Greek-American Congresswoman Nicole Malliotakis (R-NY) and Cuban American Senator Bob Menendez (D- New Jersey) are voicing their support for the burgeoning demonstrations in Cuba, which began recently out of frustration with food shortages, astronomical prices and a lack of medical care due to the coronavirus.
However, the demonstrations have spread through the isolated Caribbean nation which has ben hard hit by American economic sanctions over the decades which have been exacerbated by the pandemic. Tensions have billed over in the past week, with protests breaking out all across the country.
Malliotakis, who is the daughter of a penniless Greek immigrant who came to the US knowing no English and a mother who was a refugee from Cuba, spoke with Fox News on Tuesday. In her remarks, the freshman Congresswoman from Staten Island was strong in her support for the now-widespread demonstrations in her mother’s native land.
The rallies there, which are illegal according to the Communist regime, are the largest seen in decades on the island.
Congresswoman Malliotakis, who is already a member of the powerful Foreign Affairs Subcommittee, stated “So far the Biden Administration has done nothing, and previously the Obama Administration just tried to make so many concessions to the Castro regime and get nothing in return for the people.
“We as Cuban-Americans want see freedom, we want to see democracy, we want to see human rights… We want to ensure the Cuban people have the opportunity to elect their own government and that’s what we will continue to push for.
“We have a record number of Cuban-Americans in Congress. There are three senators and we have seven members in the house and we are united in pushing the Biden Administration to help bring change, to help bring democracy to Cuba for our families that still live there and for the many dissidents who have come to the United States and just want to see freedom in their homeland as my own mother would want to see.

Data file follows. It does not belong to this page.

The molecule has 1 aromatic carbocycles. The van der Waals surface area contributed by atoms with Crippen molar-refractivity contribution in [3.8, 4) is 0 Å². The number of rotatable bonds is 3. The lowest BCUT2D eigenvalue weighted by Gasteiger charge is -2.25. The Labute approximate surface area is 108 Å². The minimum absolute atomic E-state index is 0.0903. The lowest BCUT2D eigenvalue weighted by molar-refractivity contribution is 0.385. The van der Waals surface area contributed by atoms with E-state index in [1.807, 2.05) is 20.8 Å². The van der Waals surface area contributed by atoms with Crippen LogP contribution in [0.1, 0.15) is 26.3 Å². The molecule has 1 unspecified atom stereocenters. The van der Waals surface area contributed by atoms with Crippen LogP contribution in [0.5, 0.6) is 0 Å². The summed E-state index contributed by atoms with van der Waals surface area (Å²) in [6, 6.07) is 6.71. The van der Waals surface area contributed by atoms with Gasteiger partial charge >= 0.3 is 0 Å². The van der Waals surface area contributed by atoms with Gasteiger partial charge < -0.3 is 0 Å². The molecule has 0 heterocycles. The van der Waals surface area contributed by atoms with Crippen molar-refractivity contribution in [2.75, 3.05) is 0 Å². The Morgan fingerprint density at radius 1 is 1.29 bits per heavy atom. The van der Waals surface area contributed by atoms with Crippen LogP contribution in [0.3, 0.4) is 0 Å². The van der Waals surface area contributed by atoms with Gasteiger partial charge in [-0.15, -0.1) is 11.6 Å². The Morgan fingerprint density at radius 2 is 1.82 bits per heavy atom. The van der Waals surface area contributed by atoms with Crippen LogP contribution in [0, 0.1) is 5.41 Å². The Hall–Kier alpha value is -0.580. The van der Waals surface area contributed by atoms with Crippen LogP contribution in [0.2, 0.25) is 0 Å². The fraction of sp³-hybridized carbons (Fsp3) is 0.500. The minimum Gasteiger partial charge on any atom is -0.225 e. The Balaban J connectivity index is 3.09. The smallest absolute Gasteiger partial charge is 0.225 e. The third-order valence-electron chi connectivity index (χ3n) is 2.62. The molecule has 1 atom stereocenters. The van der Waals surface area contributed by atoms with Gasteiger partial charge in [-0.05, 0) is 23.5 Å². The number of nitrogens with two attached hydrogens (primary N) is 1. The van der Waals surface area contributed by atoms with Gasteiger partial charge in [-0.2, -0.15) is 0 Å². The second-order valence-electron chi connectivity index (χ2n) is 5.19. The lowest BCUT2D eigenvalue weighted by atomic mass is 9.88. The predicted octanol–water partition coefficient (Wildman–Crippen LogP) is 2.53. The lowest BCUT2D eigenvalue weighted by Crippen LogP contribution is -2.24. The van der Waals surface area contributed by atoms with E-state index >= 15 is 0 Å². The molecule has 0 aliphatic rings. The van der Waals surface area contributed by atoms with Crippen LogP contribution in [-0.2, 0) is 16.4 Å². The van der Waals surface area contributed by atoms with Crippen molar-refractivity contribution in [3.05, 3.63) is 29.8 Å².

“Open up a dialogue to push the change for democracy it certainly shouldn’t go back to what Obama did, to make concessions without getting anything in exchange. I think it’s incredibly important that we do not mess this up. I think President Biden has a real opportunity,” Malliotakis continued.
“Freedom, democracy and human rights” for Cuba
“We want freedom, democracy, free and fair elections, and of course, restoration of human rights…
“People in Cuba right now are starving,” Congresswoman Malliotakis charged. They don’t have food. Those who don’t have family here to help them are really in dire straits. It’s incredibly difficult.
“If you noticed yesterday – they are marching with the American flag. And I think that’s a reminder to Americans here how lucky and fortunate we are to be in this country, where we do have freedom, where we are a democracy where we elect our representatives, where we have liberties that people dream about in other countries,” Malliotakis stressed.
Senator Bob Menendez, (D-New Jersey) the highest-raking Cuban-American in Congress, spoke to MSNBC earlier this week regarding the protests, giving his full support to the Cuban people as they rise up against a system that has made it nearly impossible to even find food or to pay for it — at a time when the pandemic has decimated the tourism-based economy.
Long-standing resentment against the Communist regime, now headed by Miguel Diaz-Canel, the first non-Castro family member to rule the country, has risen to a boiling point in the past week.
Cuba cuts off internet, phone service to citizens
With a virulence unseen since the 1994 protests, the demonstrations exploded in numbers and attendance until Sunday, when the Cuban government cut off the internet — and then even the telephone system — in the country as a desperate measure to stop the people from organizing.